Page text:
Ocean Calling III: The Giant Blue is the third in a series of compositions for two pianos dedicated to the ocean. Called our “life-support” system, the ocean covers 72% of the planet’s surface and provides half the oxygen we breathe and many other resources, while regulating our climate with currents traversing thousands of miles. As I learn of large-scale contaminations, over-fishing, acidification, death of coral reefs and rising temperatures linked to the urgent Climate Crisis, I fear we take the ocean’s gifts for granted, unaware that our survival is linked to the ocean’s health. I hope the Ocean Calling series will help us to renew our connection with this vital life source and its vast, mysterious realms, and that we will hear the call from the sea that we are part of one indivisible whole.
In Ocean Calling III: The Giant Blue, I hope to convey the expanse of the sea, its call and echo, ancient reverberations from the medium where life began. The title also refers to the Giant Blue Whale, believed to be earth’s largest creature. Blue Whales are known to make two types of calls: the “a” call, a regular pulsing, about 92 beat per minute; and the “b” call, a low moan, dropping in frequency at the end.* The music’s pulsating chords with sustained bowed tones recall these whale sounds and their resonance through miles of ocean.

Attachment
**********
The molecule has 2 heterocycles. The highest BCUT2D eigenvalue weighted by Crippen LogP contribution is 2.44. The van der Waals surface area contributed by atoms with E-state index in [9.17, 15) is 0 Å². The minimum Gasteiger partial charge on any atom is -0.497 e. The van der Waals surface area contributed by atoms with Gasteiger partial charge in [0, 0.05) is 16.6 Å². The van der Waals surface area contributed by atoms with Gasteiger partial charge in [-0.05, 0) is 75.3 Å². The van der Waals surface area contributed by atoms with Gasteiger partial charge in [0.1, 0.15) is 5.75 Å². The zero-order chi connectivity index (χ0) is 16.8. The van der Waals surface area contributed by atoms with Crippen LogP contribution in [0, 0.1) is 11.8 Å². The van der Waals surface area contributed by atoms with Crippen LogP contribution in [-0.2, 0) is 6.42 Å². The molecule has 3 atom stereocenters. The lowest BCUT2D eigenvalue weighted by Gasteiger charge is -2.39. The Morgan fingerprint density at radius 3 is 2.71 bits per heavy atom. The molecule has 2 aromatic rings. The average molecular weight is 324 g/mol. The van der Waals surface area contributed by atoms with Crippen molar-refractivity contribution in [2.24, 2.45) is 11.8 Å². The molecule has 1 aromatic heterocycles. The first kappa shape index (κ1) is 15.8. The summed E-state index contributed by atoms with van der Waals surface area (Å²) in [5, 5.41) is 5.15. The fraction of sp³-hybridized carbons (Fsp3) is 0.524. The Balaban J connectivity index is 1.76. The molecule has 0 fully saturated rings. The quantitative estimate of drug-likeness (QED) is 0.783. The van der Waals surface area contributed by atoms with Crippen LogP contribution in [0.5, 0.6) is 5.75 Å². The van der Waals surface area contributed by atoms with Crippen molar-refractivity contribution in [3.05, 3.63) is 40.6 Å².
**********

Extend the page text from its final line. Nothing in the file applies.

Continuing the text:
If we listen deeply, can we comprehend the whale’s call and the call of other singing sea creatures? What do they tell us, as their numbers decrease and their habitats transform? How do we respond?
See a BBC video of the Giant Blue Whale here: https://www.youtube.com/watch?v=1fzT6ifrhL8
Composed for a consortium of the following two-piano teams:
- Marina Lomazov and Joseph Rackers (Lomazov/Rackers Duo, University of South Carolina)
- Laura Melton and Robert Saterlee (Bowling Green State University)
- Alys Terrien-Queen and Cristina Capparelli Gerling (Wendell, Massachusetts and Porto Alegre, Brazil)
- Elizabeth Loparits and Norman Bemelmans (University of North Carolina Wilmington)
Excerpt begins at measure 9.
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